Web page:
That said, I think there is a hugely unexplored and fantastically ripe space for developing tools and techniques to shift our subjective experience and many of these are accessible to the DIY crowd. Neurofeedback and biofeedback have been around for decades and were one of the original forms of modern tech used to shift consciousness. Like much tech, EEG in its early days was inaccessible to the masses, but has now decreased in size, complexity, and price. You can pick up a Neurosky or Emotiv headset, both of which have accessible APIs, and get right to it. Another tech which has experienced a recent surge in popularity is Transcranial Direct Current Stimulation (tDCS). This is a relatively simple device that runs a very small direct current through the brain and can result in distinct, and sometimes significant shifts in experience. The idea of running electrical current through the brain probably deters most folks and that is probably a good thing. Though the technology as its intended to be used is extremely safe, used incorrectly it can obviously be dangerous. There is a wealth of DIY info out there but much of it is rubbish so be very careful.
These were only a couple examples, and there is much more, but unfortunately there is no centralized resource for this info I can point you to. We are working on that, but for the moment anyone interested in this will have to be motivated by the pioneering opportunity it offers. Although there is a small but rich history of technology being used to explore consciousness, very few have looked directly at engineering what Jeffery calls Persistent Non-Symbolic Consciousness. I believe this area of exploration is filled with low hanging fruit, and a community of dedicated consciousness hackers can make real, meaningful discoveries.
How do you compare the promise of neurofeedback based approaches to achieving extraordinary states of well-being, versus other approaches out there?
EEG neurofeedback is sort of the classic technological approach to inducing altered states of consciousness (much to the chagrin of many neurofeedback practitioners), but I think its only the tip of the iceberg. Recent work in real-time fMRI feedback has been very exciting, showing that people can consciously modulate activity in the areas of the brain that seem particularly relevant such as the PCC and mPFC. And other technologies with better temporal resolution such as MEG, and real time spatial imaging using EEG (e.g. LORETA) are extremely promising. Neurofeedback has the quality that in principle any change enacted through feedback, could be accomplished independently. This is perhaps both an advantage and a limitation. Any technique/technology can be used irresponsibly but it would seem that in the case of neurofeedback the body is directly regulating the activity and thus there is some safety barrier by virtue of natural intelligence.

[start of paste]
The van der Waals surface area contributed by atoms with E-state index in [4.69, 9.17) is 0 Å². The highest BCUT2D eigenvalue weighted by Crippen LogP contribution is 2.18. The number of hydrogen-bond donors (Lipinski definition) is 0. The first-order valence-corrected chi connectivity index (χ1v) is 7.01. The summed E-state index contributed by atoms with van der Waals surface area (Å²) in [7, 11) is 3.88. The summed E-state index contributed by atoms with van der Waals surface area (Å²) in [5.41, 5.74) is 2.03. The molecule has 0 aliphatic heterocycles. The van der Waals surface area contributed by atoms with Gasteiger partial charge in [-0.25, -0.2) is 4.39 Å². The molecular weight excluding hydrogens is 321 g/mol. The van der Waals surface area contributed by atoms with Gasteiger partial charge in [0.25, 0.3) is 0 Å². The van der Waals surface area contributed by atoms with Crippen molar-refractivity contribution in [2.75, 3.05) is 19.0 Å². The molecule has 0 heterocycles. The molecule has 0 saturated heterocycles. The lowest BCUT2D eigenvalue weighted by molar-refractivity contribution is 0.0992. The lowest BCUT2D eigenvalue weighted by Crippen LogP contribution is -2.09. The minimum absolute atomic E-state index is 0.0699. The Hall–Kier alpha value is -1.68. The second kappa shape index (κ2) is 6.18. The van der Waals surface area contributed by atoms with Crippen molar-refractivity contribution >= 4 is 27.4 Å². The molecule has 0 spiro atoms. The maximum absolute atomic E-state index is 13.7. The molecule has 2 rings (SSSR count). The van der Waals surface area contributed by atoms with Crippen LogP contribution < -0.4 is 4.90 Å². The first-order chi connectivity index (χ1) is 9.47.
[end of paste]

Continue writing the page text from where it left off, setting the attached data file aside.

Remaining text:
This is in contrast to brain stimulation technologies which have the capacity to directly modulate brain activity in ways not otherwise independently achievable. Some of these, such as electrical stimulation (tDCS, CES, etc) and TMS, work diffusely and seem to be relatively safe, but lack the precision of something like fMRI feedback. Other technologies such as pulsed ultrasound have great precision and the ability to target almost arbitrary brain regions, and seem to hold great promise. If these states can be induced by modulating activity in a small number of defined brain regions then one of these brain stimulation technologies might be ideal.
But if the experience is mediated by a much more complex and dynamic set of brain networks then a higher-level type of stimulation, such as interactive media, might be appropriate. Games, for example, could be a powerful tool for altering the behavior of the mind. The most effective methods though, may very well lie in the combination of these technologies.
Any thoughts about even more radical approaches than neurofeedback? What about brain implants that directly measure and modulate the brain appropriately? Wouldn’t that ultimately be even more effective than neurofeedback? Would you insert such a plugin into your brain? Want to be the alpha tester?
Although I’m all about putting myself out there in the name of science, I’m not sure if I’m ready for experimental neural implants. But, the ability to generate a sufficiently accurate model of an individual’s brain might allow us to develop unconventional but extremely effective methods catered to that individual. Imagine a scenario where we could both predict the effect of any stimulus on neural activity, and compute the target brain/physiological state (i.e. what that individual’s enlightened brain looks like). Given a set of human inputs and their unique parameters (magnetic, electrical, sound, light, smell, etc.) we could calculate an optimal combination for achieving the desired outcome. For example, that might be a few precise pulses of magnetic stimulation on the skull timed to the rhythm of that individual’s brain networks. Or it could be a synthetic voice verbalizing a seemingly obscure series of words in a cadence no human could replicate, transmitted through headphones over a period of weeks. This capability is probably part of any transhumanist vision and would be sufficient to produce a wide variety of subjective experiences, not just transcendent.
Personally I’d love to be a beta tester. I’m looking forward to these types of human enhancement and think they will have a profound impact on all of us. Certainly our area of research could be one of those that benefits from this type of technology, though I hope we have a very simple and effective solution to how to induce this long before brain implants become a common reality!
TO BE CONTINUED…
WATCH H+ MAGAZINE FOR THE THIRD AND FINAL PORTION OF THE INTERVIEW